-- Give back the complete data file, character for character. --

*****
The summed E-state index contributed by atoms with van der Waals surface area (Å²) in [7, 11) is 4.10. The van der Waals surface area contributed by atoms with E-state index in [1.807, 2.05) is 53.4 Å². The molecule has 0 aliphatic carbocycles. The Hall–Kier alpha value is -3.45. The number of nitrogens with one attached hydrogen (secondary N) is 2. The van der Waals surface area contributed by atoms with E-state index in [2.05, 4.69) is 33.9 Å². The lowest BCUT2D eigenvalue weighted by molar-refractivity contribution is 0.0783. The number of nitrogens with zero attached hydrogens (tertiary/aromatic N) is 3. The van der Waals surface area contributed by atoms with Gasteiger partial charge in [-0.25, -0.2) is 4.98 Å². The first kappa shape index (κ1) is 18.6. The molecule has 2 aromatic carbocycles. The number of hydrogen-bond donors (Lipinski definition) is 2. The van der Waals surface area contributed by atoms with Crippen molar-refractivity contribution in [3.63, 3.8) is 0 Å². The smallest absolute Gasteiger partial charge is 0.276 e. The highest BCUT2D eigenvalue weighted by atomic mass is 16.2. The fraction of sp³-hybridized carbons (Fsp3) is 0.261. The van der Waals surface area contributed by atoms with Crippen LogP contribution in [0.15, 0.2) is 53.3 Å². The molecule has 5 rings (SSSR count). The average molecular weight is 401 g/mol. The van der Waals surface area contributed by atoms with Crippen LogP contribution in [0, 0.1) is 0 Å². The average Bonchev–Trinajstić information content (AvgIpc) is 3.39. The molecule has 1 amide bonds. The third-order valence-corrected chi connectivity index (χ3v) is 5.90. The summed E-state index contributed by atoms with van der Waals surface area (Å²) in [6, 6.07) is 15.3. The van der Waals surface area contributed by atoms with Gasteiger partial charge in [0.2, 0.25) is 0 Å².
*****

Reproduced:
The summed E-state index contributed by atoms with van der Waals surface area (Å²) in [7, 11) is 4.10. The van der Waals surface area contributed by atoms with E-state index in [1.807, 2.05) is 53.4 Å². The molecule has 0 aliphatic carbocycles. The Hall–Kier alpha value is -3.45. The number of nitrogens with one attached hydrogen (secondary N) is 2. The van der Waals surface area contributed by atoms with E-state index in [2.05, 4.69) is 33.9 Å². The lowest BCUT2D eigenvalue weighted by molar-refractivity contribution is 0.0783. The number of nitrogens with zero attached hydrogens (tertiary/aromatic N) is 3. The van der Waals surface area contributed by atoms with Gasteiger partial charge in [-0.25, -0.2) is 4.98 Å². The first kappa shape index (κ1) is 18.6. The molecule has 2 aromatic carbocycles. The number of hydrogen-bond donors (Lipinski definition) is 2. The van der Waals surface area contributed by atoms with Crippen molar-refractivity contribution in [3.63, 3.8) is 0 Å². The smallest absolute Gasteiger partial charge is 0.276 e. The highest BCUT2D eigenvalue weighted by atomic mass is 16.2. The fraction of sp³-hybridized carbons (Fsp3) is 0.261. The van der Waals surface area contributed by atoms with Crippen LogP contribution in [0.15, 0.2) is 53.3 Å². The molecule has 5 rings (SSSR count). The average molecular weight is 401 g/mol. The van der Waals surface area contributed by atoms with Crippen LogP contribution in [0, 0.1) is 0 Å². The average Bonchev–Trinajstić information content (AvgIpc) is 3.39. The molecule has 1 amide bonds. The third-order valence-corrected chi connectivity index (χ3v) is 5.90. The summed E-state index contributed by atoms with van der Waals surface area (Å²) in [6, 6.07) is 15.3. The van der Waals surface area contributed by atoms with Gasteiger partial charge in [0.2, 0.25) is 0 Å².